|For the week of July 15, 2013 – Vol. 11, Issue 28
>> Texas Mortgage Market Update
QUOTE OF THE WEEK… “Difficulties are just things to overcome, after all.” –Ernest Shackleton, Antarctic explorer
INFO THAT HITS US WHERE WE LIVE… Some see the recent rise in mortgage rates as a difficulty, but the latest Fannie Mae National Housing Survey posits a different point of view. Their chief economist says: “The spike in mortgage rate expectations this month…may increase housing activity in the near term by driving urgency to buy.” He explains: “Consumers may recognize that today’s still favorable mortgage rates and homeownership affordability levels will recede over time…. More prospective homebuyers may be deciding that now is the time to get off the fence.”
The share of survey respondents who believe mortgage rates will increase hit a record high 57%. And the share who believe home prices will go up in the year also came in at a record 57%. So guess what? 72% of respondents believe now is a good time to buy! Rates may ease anyway. The current rise was attributed to the Fed’s announcement it could begin tapering its bond purchases as soon as September. This sent bond prices down and mortgage rates up. But last week, comments from the Fed Chairman, reported below, implied the tapering is off.
BUSINESS TIP OF THE WEEK… As your last task of the workday, create tomorrow’s to-do list. Then next day, make those tasks your primary focus: if it’s not on the list, don’t do it.
>> Review of Last Week
THANKS, BEN… Wall Street owes a big thank you to Fed Chairman Ben Bernanke. The Dow and S&P 500 both ended the week at all-time highs, while the Nasdaq, ahead seven sessions in a row, enjoyed its longest winning streak in two years. Observers credited these blowout performances to remarks from Bernanke. The minutes from the last Fed meeting had left investors worried because some central bankers feel a tapering of their bond purchases could happen “soon.” But later, the Chairman clearly stated: “Highly accommodative monetary policy for the foreseeable future is what’s needed.” He said low inflation and high unemployment mean the Fed needs to press on with its stimulus.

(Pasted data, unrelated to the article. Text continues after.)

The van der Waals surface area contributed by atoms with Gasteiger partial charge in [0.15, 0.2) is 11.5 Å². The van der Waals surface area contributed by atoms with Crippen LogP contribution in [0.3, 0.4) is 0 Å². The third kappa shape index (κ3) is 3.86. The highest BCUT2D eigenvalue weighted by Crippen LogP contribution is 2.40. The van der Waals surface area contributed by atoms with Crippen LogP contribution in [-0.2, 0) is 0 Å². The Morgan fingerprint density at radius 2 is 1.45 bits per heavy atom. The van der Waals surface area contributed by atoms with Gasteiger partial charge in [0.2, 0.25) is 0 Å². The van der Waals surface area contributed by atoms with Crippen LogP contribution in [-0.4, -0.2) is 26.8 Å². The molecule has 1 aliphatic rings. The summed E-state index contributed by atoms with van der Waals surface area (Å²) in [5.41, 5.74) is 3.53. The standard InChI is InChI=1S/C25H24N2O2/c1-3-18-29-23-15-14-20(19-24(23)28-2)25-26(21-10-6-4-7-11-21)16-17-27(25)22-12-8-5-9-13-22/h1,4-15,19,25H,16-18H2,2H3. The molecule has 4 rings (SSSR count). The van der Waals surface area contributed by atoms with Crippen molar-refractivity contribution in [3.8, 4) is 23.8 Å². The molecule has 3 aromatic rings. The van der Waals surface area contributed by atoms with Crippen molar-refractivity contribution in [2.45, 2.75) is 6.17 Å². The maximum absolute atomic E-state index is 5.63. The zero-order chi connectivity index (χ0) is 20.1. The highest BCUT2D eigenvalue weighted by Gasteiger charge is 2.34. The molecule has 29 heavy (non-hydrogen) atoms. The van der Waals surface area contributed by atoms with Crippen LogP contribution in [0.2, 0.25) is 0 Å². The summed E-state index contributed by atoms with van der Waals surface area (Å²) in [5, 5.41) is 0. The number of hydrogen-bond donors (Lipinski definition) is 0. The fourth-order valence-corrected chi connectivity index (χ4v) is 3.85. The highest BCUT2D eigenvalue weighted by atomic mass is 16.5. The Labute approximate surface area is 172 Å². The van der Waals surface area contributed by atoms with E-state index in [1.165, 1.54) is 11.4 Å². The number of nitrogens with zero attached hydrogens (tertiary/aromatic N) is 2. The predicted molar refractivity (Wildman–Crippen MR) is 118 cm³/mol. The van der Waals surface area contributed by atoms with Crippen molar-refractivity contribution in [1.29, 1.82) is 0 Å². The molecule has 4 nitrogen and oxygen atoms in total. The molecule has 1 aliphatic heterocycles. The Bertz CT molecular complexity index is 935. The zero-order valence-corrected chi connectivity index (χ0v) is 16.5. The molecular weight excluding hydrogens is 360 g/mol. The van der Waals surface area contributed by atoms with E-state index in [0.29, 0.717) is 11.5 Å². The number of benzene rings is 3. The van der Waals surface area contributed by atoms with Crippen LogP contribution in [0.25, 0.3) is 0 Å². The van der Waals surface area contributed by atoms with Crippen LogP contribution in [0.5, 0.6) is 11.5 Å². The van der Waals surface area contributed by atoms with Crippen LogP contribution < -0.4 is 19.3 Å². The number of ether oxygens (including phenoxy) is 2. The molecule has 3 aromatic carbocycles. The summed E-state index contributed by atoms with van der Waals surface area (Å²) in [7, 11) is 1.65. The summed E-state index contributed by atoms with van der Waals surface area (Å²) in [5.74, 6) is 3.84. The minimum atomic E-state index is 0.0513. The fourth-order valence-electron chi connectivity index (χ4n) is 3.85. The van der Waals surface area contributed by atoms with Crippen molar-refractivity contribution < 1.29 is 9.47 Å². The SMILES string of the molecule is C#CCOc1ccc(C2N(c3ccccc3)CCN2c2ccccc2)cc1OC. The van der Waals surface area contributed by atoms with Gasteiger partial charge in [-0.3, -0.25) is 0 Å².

Stimulus, of course, means the Fed’s $85 billion a month bond buying spree and rock-bottom Federal Funds Rates. All of this is good for business, while the Fed’s mortgage bond purchases keep those prices up and mortgage rates down. Bernanke was so successful in relieving investors’ fears, that they basically ignored the economic data that missed estimates. PPI wholesale inflation ran hotter than expected in June and Michigan Consumer Sentiment slipped below expectations for July. New weekly jobless claims were up 16,000, to 360,000, and continuing claims went up 24,000, to 2.98 million.
The week ended with the Dow up 2.2%, to 15464; the S&P 500 up 3.0%, to 1680; and the Nasdaq up 3.5%, to 3600.
Bond prices recovered last week on the disappointing economic data and Bernanke’s comments. The FNMA 3.5% bond we watch ended the week up 1.77, to $100.08. According to Freddie Mac’s Primary Mortgage Market Survey, national average mortgage rates continued to trend higher for the week ending July 11. This was based on market speculation that the Fed will reduce future bond purchases. Remember, mortgage rates can be extremely volatile, so check with your mortgage professional for up to the minute information. Rates are still at attractive levels.
DID YOU KNOW?… Monetary policy is the process by which a central bank controls the supply of money to promote economic growth and stability. The goals usually include an inflation target and low unemployment.
>> This Week’s Forecast
CONSUMERS ARE BUYING, INFLATION’S OK, HOME BUILDERS HAPPY, FACTORIES SLIP… This week should show that consumers continue to do their part to help the recovery, with Retail Sales predicted up a healthy 0.7% for June. That month’s Consumer Price Index should indicate inflation still under control.
Builders continue to boost the housing recovery, with Housing Starts expected up again for June and Building Permits predicted to hit a 1 million unit annual rate. Things aren’t quite so copacetic on the factory scene, with both the NY Empire and Philadelphia Fed Manufacturing Indexes off for July, though still showing expansion.
>> The Week’s Economic Indicator Calendar
Weaker than expected economic data tends to send bond prices up and interest rates down, while positive data points to lower bond prices and rising loan rates.
Economic Calendar for the Week of July 15 – July 19
>> Federal Reserve Watch
Forecasting Federal Reserve policy changes in coming months… The Fed made it clear last week that it would do nothing to hamper the recovery, so economists now expect to see a super low Funds Rate well into the future. Note: In the lower chart, a 1% probability of change is a 99% certainty the rate will stay the same.
Current Fed Funds Rate: 0%–0.25%
Probability of change from current policy: